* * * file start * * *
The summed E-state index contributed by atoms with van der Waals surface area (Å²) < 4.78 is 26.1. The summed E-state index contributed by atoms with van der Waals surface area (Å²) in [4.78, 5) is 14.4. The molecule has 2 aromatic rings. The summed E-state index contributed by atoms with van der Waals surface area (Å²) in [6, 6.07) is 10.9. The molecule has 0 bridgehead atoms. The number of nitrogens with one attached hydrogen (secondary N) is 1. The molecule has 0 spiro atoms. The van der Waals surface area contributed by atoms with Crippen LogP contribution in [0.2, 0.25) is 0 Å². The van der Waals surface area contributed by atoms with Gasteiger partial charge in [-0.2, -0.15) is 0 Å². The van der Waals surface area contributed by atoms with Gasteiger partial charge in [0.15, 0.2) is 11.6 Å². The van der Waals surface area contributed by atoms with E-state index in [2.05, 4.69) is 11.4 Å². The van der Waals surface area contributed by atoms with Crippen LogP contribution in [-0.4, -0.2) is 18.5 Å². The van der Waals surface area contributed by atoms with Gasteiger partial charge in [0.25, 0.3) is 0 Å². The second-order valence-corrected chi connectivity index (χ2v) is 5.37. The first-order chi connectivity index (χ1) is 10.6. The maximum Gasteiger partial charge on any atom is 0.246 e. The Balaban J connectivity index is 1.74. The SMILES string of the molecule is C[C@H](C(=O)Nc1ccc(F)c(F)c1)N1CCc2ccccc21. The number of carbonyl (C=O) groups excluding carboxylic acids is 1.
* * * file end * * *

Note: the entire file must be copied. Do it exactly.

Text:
The summed E-state index contributed by atoms with van der Waals surface area (Å²) < 4.78 is 26.1. The summed E-state index contributed by atoms with van der Waals surface area (Å²) in [4.78, 5) is 14.4. The molecule has 2 aromatic rings. The summed E-state index contributed by atoms with van der Waals surface area (Å²) in [6, 6.07) is 10.9. The molecule has 0 bridgehead atoms. The number of nitrogens with one attached hydrogen (secondary N) is 1. The molecule has 0 spiro atoms. The van der Waals surface area contributed by atoms with Crippen LogP contribution in [0.2, 0.25) is 0 Å². The van der Waals surface area contributed by atoms with Gasteiger partial charge in [-0.2, -0.15) is 0 Å². The van der Waals surface area contributed by atoms with Gasteiger partial charge in [0.15, 0.2) is 11.6 Å². The van der Waals surface area contributed by atoms with E-state index in [2.05, 4.69) is 11.4 Å². The van der Waals surface area contributed by atoms with Crippen LogP contribution in [-0.4, -0.2) is 18.5 Å². The van der Waals surface area contributed by atoms with Gasteiger partial charge in [0.25, 0.3) is 0 Å². The second-order valence-corrected chi connectivity index (χ2v) is 5.37. The first-order chi connectivity index (χ1) is 10.6. The maximum Gasteiger partial charge on any atom is 0.246 e. The Balaban J connectivity index is 1.74. The SMILES string of the molecule is C[C@H](C(=O)Nc1ccc(F)c(F)c1)N1CCc2ccccc21. The number of carbonyl (C=O) groups excluding carboxylic acids is 1.